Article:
The Iliad of Homer
Page: 230Tis half the glory to maintain our prize.
Haste, strip his arms, the slaughter round him spread,
And send the living Lycians to the dead."
The heroes kindle at his fierce command;
The martial squadrons close on either hand:
Thessalia there, and Greece, oppose their arms.
With horrid shouts they circle round the slain;
The clash of armour rings o'er all the plain.
Great Jove, to swell the horrors of the fight,
O'er the fierce armies pours pernicious night,
And round his son confounds the warring hosts,
His fate ennobling with a crowd of ghosts.
Now Greece gives way, and great Epigeus falls;
Agacleus' son, from Budium's lofty walls;
Who chased for murder thence a suppliant came
To Peleus, and the silver-footed dame;
He pays due vengeance to his kinsman's shade.
Soon as his luckless hand had touch'd the dead,
A rock's large fragment thunder'd on his head;
Hurl'd by Hectorean force it cleft in twain
His shatter'd helm, and stretch'd him o'er the slain.
Fierce to the van of fight Patroclus came,
And, like an eagle darting at his game,[pg 304]
Sprung on the Trojan and the Lycian band.
What grief thy heart, what fury urged thy hand,
O generous Greek! when with full vigour thrown,
At Sthenelaus flew the weighty stone,
Which sunk him to the dead: when Troy, too near
That arm, drew back; and Hector learn'd to fear.
Far as an able hand a lance can throw,
Or at the lists, or at the fighting foe;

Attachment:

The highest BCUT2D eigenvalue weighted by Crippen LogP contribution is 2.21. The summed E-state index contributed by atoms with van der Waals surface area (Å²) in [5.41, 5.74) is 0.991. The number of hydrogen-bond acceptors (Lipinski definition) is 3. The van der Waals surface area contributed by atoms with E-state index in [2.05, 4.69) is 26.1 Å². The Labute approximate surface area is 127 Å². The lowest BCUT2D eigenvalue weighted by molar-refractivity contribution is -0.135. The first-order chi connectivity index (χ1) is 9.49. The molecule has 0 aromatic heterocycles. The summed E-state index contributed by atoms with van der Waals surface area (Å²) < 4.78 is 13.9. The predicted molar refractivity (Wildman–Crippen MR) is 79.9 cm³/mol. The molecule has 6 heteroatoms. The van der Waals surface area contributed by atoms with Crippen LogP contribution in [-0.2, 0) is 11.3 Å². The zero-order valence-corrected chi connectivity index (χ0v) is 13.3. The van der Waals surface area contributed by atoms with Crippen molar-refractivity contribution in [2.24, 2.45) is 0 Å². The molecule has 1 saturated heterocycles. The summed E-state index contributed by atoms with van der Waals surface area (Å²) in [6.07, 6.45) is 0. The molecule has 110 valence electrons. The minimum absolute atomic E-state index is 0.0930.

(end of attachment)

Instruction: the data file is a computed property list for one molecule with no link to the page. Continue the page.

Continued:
So far the Trojans from their lines retired;
Till Glaucus, turning, all the rest inspired.
Then Bathyclaeus fell beneath his rage,
The only hope of Chalcon's trembling age;
Wide o'er the land was stretch'd his large domain,
With stately seats, and riches blest in vain:
Him, bold with youth, and eager to pursue
The flying Lycians, Glaucus met and slew;
Pierced through the bosom with a sudden wound,
He fell, and falling made the fields resound.
The Achaians sorrow for their heroes slain;
With conquering shouts the Trojans shake the plain,
And crowd to spoil the dead: the Greeks oppose;
An iron circle round the carcase grows.
Then brave Laogonus resign'd his breath,
Despatch'd by Merion to the shades of death:
On Ida's holy hill he made abode,
The priest of Jove, and honour'd like his god.
Between the jaw and ear the javelin went;
The soul, exhaling, issued at the vent.
His spear Aeneas at the victor threw,
Who stooping forward from the death withdrew;
The lance hiss'd harmless o'er his covering shield,
And trembling struck, and rooted in the field;
There yet scarce spent, it quivers on the plain,
Sent by the great Aeneas' arm in vain.
"Swift as thou art (the raging hero cries)
And skill'd in dancing to dispute the prize,
My spear, the destined passage had it found,
Had fix'd thy active vigour to the ground."
"O valiant leader of the Dardan host!